To enjoy the full Mail & Guardian online experience: please upgrade your browser
02 Nov 2018 00:00
Ngugi wa Thiong’o (John McCann)
Fifty years ago, during the so-called Nairobi revolution of the late 1960s, a move was made to transform the disciplines and curriculums in a post-independence African university.
An internal memo, dated October 24 1968, was sent by a lecturer and two research fellows — Kenyans James Ngugi (later Ngugi wa Thiong’o) and Henry Owuor Anyumba and Sudanese-born Ugandan Taban Lo Liyong — of the Nairobi college of what was then the University of East Africa to the dean of the faculty of arts in which they called for the abolition of the department of English.
They wanted the English department to be replaced by a department of African literature and languages.
The memo was subsequently published as an appendix to Ngugi’s first collection of essays, Homecoming: Essays on African and Caribbean Literature, Culture and Politics (1972).
All three were English graduates. Anyumba and Lo Liyong were fellows researching oral literature in the cultural division of the Institute of Development Studies and Ngugi, ironically, was a lecturer (and the only African one) in the English department they were seeking to abolish.
Ngugi had become a pioneer of East African literature in English.
In November 1962, his first play, The Black Hermit, was produced by Makerere College’s travelling theatre at the National Theatre in Kampala to celebrate Uganda’s independence; in 1963, it became the first play by an East African writer to be published in English. Weep Not, Child (1964), is the first by an East African writer in English. By 1968, he had already published another two novels: The River Between (1965) and A Grain of Wheat (1967).
“The primary duty of any literature department,” they wrote, “is to illuminate the spirit animating a people, to show how it meets new challenges, and to investigate possible areas of development and involvement. In suggesting this name [department of African literature and languages], we are not rejecting other cultural streams, especially the Western stream. We are only clearly mapping out the directions and perspectives the study of culture and literature will inevitably take in an African university.”
The memo was a response to a paper that James Stewart, the acting head of the department of English at Nairobi, had presented to the faculty of arts board on September 20 1968. It contemplated the distant prospect of a department of African literature (or African literature and culture) and proposed the setting up of a department of linguistics and languages in a close relationship with the department of English.
His paper also addressed issues pertaining to other disciplines and departments, such as African languages and Swahili in particular; modern languages and French in particular; and English, and especially the place and purpose of each within the faculty of arts.
Referring specifically to the department of English, Stewart made the following provocative point: “The English department has had a long history at this college and has built up a strong syllabus which by its study of the historic continuity of a single culture throughout the period of emergence of the modern West, makes it an important companion to history and to philosophy and religious studies. However, it is bound to become less ‘British’, more open to other writing in English (American, Caribbean, African, Commonwealth) and also to continental writing, for comparative purposes.”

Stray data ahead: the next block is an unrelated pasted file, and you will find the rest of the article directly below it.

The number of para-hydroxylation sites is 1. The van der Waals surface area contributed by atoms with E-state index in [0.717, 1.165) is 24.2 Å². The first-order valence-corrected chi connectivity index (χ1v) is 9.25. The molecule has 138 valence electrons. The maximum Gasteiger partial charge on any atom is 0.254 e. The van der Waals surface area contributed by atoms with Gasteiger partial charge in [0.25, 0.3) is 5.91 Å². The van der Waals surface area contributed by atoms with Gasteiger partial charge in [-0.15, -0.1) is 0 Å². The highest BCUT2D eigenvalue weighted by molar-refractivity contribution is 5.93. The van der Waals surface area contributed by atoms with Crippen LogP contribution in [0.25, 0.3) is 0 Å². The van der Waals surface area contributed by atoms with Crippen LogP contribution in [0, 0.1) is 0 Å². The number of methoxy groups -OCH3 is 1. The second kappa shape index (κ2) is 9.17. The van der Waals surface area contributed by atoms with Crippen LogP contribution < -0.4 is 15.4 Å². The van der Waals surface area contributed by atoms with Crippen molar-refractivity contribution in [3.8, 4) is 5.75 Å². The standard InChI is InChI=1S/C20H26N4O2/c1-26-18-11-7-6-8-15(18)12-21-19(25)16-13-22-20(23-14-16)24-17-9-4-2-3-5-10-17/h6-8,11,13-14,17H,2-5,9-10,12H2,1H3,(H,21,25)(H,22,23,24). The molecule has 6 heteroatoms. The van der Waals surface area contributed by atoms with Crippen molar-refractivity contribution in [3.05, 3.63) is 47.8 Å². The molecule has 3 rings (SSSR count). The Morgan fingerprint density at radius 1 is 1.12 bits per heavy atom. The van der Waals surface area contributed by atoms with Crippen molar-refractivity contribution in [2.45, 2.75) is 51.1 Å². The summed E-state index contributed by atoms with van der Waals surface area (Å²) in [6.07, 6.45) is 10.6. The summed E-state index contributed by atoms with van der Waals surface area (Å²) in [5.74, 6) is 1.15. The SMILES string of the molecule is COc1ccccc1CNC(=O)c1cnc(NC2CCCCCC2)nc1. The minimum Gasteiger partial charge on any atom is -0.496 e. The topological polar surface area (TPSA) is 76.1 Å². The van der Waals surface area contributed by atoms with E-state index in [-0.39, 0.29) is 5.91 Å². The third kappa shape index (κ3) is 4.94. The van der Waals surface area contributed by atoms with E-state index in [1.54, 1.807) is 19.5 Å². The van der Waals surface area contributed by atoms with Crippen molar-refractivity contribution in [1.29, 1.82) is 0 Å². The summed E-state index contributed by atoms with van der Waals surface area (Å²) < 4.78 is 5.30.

Ngugi, Anyumba and Lo Liyong responded: “Underlying the suggestions is a basic assumption that the English tradition and the emergence of the modern West is the central root of our consciousness and cultural heritage. Africa becomes an extension of the West, an attitude which, until a radical reassessment, used to dictate the teaching and organisation of history in our university.
“Hence, in fact, the assumed centrality of the English department, into which other cultures can be admitted from time to time, as fit subjects for study, or from which other satellite departments can spring as time and money allow.
“Here then, is our main question: If there is need for a ‘study of the historic continuity of a single culture’, why can’t this be African? Why can’t African literature be at the centre so that we can view other cultures in relationship to it?
“Just because for reasons of political expediency we have kept English as our official language, there is no need to substitute a study of English culture for our own. We reject the primacy of English literature and culture.”
But, however well intentioned, their approach is flawed. The point at issue is not so much that Ngugi and his collaborators wanted to replace one essentialism (Eurocentrism) with another (Afrocentrism) — although that is problematic in itself — as that they were wanting to do so without considering overhauling or even challenging the infrastructural and institutional foundations of a postcolonial African university, which were, and still are, Western.